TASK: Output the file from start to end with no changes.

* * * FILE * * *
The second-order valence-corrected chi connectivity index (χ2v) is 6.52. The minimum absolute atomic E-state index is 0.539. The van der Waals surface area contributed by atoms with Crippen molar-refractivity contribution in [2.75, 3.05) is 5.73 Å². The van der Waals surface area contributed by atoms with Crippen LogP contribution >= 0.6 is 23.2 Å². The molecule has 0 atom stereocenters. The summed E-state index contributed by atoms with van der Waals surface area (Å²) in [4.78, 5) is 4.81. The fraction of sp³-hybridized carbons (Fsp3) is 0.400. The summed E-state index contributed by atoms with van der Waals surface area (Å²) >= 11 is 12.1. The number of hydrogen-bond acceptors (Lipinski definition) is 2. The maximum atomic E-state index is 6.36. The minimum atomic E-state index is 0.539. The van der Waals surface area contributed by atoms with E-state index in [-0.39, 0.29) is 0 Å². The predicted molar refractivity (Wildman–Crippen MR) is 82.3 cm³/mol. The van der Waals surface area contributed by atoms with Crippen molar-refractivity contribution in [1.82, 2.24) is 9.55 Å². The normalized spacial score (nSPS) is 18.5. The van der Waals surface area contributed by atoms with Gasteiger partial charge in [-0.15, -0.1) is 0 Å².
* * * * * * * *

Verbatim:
The second-order valence-corrected chi connectivity index (χ2v) is 6.52. The minimum absolute atomic E-state index is 0.539. The van der Waals surface area contributed by atoms with Crippen molar-refractivity contribution in [2.75, 3.05) is 5.73 Å². The van der Waals surface area contributed by atoms with Crippen LogP contribution >= 0.6 is 23.2 Å². The molecule has 0 atom stereocenters. The summed E-state index contributed by atoms with van der Waals surface area (Å²) in [4.78, 5) is 4.81. The fraction of sp³-hybridized carbons (Fsp3) is 0.400. The summed E-state index contributed by atoms with van der Waals surface area (Å²) >= 11 is 12.1. The number of hydrogen-bond acceptors (Lipinski definition) is 2. The maximum atomic E-state index is 6.36. The minimum atomic E-state index is 0.539. The van der Waals surface area contributed by atoms with E-state index in [-0.39, 0.29) is 0 Å². The predicted molar refractivity (Wildman–Crippen MR) is 82.3 cm³/mol. The van der Waals surface area contributed by atoms with Crippen molar-refractivity contribution in [1.82, 2.24) is 9.55 Å². The normalized spacial score (nSPS) is 18.5. The van der Waals surface area contributed by atoms with Gasteiger partial charge in [-0.15, -0.1) is 0 Å².